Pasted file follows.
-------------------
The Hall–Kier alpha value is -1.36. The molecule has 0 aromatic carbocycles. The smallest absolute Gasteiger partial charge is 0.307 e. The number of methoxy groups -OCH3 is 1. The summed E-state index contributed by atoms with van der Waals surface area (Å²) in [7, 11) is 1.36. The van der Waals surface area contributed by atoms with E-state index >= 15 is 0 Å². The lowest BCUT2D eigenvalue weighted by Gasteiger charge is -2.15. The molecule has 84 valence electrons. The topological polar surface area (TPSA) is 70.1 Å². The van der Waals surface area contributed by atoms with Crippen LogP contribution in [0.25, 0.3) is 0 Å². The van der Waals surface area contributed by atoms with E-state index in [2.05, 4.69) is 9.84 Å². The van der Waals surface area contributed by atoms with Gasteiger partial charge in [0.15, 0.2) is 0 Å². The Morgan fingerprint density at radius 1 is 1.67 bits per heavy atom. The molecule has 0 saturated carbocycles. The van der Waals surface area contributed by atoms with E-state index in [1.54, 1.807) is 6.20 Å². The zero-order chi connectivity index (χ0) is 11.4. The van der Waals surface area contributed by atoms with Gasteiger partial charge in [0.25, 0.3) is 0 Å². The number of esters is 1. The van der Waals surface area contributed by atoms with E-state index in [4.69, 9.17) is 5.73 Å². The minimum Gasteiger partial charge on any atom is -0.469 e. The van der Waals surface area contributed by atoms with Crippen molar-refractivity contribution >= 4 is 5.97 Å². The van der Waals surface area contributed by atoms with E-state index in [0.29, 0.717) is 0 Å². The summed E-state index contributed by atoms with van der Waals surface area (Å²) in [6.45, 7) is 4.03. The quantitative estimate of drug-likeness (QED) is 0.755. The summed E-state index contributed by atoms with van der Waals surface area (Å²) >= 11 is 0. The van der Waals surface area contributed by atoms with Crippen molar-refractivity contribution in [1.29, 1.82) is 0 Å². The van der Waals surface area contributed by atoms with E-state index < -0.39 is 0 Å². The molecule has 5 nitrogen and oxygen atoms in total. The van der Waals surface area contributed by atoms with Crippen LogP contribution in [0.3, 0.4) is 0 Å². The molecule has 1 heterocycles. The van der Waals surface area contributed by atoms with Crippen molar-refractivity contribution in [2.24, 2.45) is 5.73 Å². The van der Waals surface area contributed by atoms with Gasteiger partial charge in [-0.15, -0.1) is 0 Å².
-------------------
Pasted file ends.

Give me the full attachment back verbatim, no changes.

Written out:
The Hall–Kier alpha value is -1.36. The molecule has 0 aromatic carbocycles. The smallest absolute Gasteiger partial charge is 0.307 e. The number of methoxy groups -OCH3 is 1. The summed E-state index contributed by atoms with van der Waals surface area (Å²) in [7, 11) is 1.36. The van der Waals surface area contributed by atoms with E-state index >= 15 is 0 Å². The lowest BCUT2D eigenvalue weighted by Gasteiger charge is -2.15. The molecule has 84 valence electrons. The topological polar surface area (TPSA) is 70.1 Å². The van der Waals surface area contributed by atoms with Crippen LogP contribution in [0.25, 0.3) is 0 Å². The van der Waals surface area contributed by atoms with E-state index in [2.05, 4.69) is 9.84 Å². The van der Waals surface area contributed by atoms with Gasteiger partial charge in [0.15, 0.2) is 0 Å². The Morgan fingerprint density at radius 1 is 1.67 bits per heavy atom. The molecule has 0 saturated carbocycles. The van der Waals surface area contributed by atoms with E-state index in [1.54, 1.807) is 6.20 Å². The zero-order chi connectivity index (χ0) is 11.4. The van der Waals surface area contributed by atoms with Gasteiger partial charge in [0.25, 0.3) is 0 Å². The number of esters is 1. The van der Waals surface area contributed by atoms with E-state index in [4.69, 9.17) is 5.73 Å². The minimum Gasteiger partial charge on any atom is -0.469 e. The van der Waals surface area contributed by atoms with Crippen molar-refractivity contribution >= 4 is 5.97 Å². The van der Waals surface area contributed by atoms with E-state index in [0.29, 0.717) is 0 Å². The summed E-state index contributed by atoms with van der Waals surface area (Å²) in [6.45, 7) is 4.03. The quantitative estimate of drug-likeness (QED) is 0.755. The summed E-state index contributed by atoms with van der Waals surface area (Å²) >= 11 is 0. The van der Waals surface area contributed by atoms with Crippen molar-refractivity contribution in [1.29, 1.82) is 0 Å². The van der Waals surface area contributed by atoms with E-state index < -0.39 is 0 Å². The molecule has 5 nitrogen and oxygen atoms in total. The van der Waals surface area contributed by atoms with Crippen LogP contribution in [0.3, 0.4) is 0 Å². The molecule has 1 heterocycles. The van der Waals surface area contributed by atoms with Crippen molar-refractivity contribution in [2.24, 2.45) is 5.73 Å². The van der Waals surface area contributed by atoms with Gasteiger partial charge in [-0.15, -0.1) is 0 Å².